Spatial and temporal patterns of priority bacterial zoonoses between 2009-2018 in Uganda
MetadataShow full item record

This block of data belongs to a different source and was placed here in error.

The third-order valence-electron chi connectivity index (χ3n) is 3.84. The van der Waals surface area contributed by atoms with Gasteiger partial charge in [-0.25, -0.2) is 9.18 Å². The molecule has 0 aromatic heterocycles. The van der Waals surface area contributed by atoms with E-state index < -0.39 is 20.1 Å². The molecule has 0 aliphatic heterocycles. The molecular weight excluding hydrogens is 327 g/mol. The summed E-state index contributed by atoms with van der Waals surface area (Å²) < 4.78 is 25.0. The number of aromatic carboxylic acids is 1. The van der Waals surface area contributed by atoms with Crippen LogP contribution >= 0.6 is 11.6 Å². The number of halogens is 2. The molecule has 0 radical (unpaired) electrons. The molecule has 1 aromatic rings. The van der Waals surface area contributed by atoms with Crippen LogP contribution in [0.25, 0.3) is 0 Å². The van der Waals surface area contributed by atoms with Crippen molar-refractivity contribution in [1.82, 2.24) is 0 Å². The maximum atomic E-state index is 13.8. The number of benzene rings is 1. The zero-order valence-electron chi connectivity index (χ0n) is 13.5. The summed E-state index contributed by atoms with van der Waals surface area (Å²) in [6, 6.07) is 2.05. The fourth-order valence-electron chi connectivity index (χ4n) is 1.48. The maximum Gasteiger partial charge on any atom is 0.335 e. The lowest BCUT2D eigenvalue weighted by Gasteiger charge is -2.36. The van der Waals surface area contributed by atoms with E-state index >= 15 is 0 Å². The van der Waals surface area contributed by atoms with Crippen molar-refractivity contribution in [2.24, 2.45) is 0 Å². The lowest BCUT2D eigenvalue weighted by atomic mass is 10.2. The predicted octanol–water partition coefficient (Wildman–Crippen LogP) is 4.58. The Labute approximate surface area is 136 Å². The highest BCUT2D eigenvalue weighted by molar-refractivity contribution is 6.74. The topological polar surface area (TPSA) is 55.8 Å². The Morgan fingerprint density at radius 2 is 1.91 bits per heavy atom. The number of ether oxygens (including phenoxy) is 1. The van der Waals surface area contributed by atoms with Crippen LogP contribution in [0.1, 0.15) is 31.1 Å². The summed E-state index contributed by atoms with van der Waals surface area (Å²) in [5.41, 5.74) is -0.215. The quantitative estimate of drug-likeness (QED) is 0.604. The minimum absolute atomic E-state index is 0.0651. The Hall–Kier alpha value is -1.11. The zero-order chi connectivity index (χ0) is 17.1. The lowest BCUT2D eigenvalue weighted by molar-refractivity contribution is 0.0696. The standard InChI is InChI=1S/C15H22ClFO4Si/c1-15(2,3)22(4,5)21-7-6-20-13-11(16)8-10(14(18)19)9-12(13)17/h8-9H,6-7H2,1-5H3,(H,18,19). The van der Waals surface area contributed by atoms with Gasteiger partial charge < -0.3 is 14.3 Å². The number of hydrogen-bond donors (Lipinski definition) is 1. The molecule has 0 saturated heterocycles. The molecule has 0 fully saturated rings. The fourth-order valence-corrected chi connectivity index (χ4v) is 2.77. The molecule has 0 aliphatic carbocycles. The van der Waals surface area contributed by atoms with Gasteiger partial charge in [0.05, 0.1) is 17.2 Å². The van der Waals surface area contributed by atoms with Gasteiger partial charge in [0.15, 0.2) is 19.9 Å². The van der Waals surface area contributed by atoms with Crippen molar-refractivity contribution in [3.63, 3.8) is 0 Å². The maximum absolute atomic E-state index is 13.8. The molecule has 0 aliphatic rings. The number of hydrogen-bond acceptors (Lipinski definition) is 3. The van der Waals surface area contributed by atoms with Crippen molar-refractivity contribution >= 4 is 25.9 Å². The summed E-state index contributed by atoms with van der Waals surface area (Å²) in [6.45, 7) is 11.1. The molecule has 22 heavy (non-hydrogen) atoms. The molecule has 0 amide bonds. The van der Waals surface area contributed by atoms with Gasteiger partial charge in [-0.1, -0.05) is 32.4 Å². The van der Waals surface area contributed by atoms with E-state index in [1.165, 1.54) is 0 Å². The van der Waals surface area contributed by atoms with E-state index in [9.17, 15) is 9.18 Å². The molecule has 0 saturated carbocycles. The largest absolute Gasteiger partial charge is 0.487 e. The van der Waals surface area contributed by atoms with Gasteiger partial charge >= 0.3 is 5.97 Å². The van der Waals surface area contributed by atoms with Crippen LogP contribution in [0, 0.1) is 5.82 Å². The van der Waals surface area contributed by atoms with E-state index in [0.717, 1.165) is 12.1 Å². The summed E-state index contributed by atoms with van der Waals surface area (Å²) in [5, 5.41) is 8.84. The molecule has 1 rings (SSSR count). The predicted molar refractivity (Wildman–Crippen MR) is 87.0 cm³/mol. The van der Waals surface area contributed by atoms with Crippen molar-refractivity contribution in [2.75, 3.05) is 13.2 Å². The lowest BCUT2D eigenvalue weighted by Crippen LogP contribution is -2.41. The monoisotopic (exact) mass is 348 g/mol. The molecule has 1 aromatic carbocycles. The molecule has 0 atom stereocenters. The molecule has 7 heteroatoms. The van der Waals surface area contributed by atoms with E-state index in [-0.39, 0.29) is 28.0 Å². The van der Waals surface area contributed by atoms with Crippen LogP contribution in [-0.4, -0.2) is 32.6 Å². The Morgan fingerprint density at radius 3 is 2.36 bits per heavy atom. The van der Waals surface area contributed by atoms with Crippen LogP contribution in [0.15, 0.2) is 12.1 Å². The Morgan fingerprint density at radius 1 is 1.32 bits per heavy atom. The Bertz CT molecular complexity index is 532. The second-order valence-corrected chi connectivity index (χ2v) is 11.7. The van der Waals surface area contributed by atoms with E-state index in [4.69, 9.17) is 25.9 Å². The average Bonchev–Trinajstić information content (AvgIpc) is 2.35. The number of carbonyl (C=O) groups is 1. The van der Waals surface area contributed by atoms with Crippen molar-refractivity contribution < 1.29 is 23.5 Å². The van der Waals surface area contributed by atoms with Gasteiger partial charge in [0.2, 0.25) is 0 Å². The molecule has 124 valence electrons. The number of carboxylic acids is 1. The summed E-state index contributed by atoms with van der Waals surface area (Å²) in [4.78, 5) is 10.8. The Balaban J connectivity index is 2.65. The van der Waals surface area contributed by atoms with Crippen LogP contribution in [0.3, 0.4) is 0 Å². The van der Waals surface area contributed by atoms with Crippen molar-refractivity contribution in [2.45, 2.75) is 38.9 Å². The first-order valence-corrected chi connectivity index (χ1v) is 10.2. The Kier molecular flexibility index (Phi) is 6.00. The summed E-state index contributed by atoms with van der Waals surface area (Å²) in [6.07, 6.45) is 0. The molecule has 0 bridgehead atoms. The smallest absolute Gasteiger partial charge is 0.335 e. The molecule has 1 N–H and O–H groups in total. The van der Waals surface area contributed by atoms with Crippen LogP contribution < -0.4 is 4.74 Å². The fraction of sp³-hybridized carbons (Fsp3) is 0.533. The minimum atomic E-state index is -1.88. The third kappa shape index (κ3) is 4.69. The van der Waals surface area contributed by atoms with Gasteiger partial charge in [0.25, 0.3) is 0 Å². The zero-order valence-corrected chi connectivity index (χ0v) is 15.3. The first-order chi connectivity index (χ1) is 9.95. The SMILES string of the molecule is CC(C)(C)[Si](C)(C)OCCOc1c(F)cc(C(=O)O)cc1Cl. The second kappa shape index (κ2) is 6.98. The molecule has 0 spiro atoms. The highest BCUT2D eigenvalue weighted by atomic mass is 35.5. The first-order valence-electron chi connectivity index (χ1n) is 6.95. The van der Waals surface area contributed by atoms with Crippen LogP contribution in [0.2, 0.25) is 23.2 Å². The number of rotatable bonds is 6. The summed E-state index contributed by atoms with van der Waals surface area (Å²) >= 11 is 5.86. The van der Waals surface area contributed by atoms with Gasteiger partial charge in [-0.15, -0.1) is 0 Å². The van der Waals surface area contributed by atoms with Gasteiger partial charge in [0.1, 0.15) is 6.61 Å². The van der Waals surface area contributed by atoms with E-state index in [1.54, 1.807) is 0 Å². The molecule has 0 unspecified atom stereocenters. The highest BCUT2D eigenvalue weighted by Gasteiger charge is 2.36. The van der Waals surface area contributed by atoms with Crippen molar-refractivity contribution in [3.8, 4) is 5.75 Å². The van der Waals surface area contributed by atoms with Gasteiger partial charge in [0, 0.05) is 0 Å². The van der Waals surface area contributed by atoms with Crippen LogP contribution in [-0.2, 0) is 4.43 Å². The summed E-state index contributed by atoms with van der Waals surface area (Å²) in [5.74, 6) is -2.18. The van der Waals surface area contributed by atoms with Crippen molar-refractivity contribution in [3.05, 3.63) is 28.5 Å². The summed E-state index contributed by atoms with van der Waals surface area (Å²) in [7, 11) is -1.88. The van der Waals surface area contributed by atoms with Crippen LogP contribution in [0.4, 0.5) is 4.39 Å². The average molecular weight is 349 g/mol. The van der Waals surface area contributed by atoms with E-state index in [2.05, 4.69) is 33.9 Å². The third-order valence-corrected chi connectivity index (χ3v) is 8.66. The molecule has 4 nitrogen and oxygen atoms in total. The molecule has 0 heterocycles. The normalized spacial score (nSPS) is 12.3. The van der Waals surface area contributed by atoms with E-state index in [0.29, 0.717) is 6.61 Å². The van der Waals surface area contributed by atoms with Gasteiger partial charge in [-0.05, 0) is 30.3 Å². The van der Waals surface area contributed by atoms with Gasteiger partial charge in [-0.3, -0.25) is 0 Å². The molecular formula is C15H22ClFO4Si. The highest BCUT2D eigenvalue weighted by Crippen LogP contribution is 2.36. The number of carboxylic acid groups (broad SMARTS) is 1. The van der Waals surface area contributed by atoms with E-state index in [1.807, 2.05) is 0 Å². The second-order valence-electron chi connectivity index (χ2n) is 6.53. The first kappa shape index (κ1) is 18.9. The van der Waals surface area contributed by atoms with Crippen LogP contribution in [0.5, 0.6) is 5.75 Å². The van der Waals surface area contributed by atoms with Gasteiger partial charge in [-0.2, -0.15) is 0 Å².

Anthrax and brucellosis remain a significant burden to the public and veterinary health globally. By far, the biggest challenge is faced in the rural communities, in developing nations. In Uganda, anthrax and brucellosis are endemic despite the great strides in eradicating these diseases. To date, limited information is available on the trend of these diseases among livestock in Uganda and yet such information could be used to guide the appropriate control strategy. This retrospective study investigated the spatial and temporal patterns of anthrax and brucellosis from January 2009 to December 2018. Secondary data of anthrax and brucellosis outbreaks reported to the Department of Livestock health and entomology MAAIF/ NADDEC for the period of 10 years from 2009 to 2018 was used for this study. Data was analyzed using geospatial analytical techniques and a geographic information system (GIs) to assess the presence of hotspots i.e. areas of outbreak clustering and the trends of their emergence over time. Also, SPSS was used to evaluate the annual numbers of outbreaks as a function of time. Thereafter, a robust picture of the spatial and temporal distributions was produced. Disease incidence and the space-time analysis approach enabled visualization of areas with statistically significant increasing and decreasing trends of outbreak clustering providing a practical opportunity to inform decision makers and allowing the veterinary services to concentrate their efforts on monitoring the possible risk factors in the identified locations. Both anthrax and brucellosis were found to be endemic in Uganda following a seasonal trend. The number of brucellosis cases reported in cattle was higher than that of anthrax. Outbreaks were high in the cattle corridor areas of Uganda except for the Eastern region that had no anthrax cases and only a few brucellosis cases. Areas of concern identified as clusters by the spatial-temporal statistical analyses can provide a starting point for implementing targeted intervention efforts. There is need to improve surveillance, to develop a differential vaccination strategy, other control measures and preventive recommendations to reduce anthrax and brucellosis in high risk areas. In the low-risk districts / areas, maintenance of effective surveillance systems and development of awareness is very important to detect and contain outbreaks early.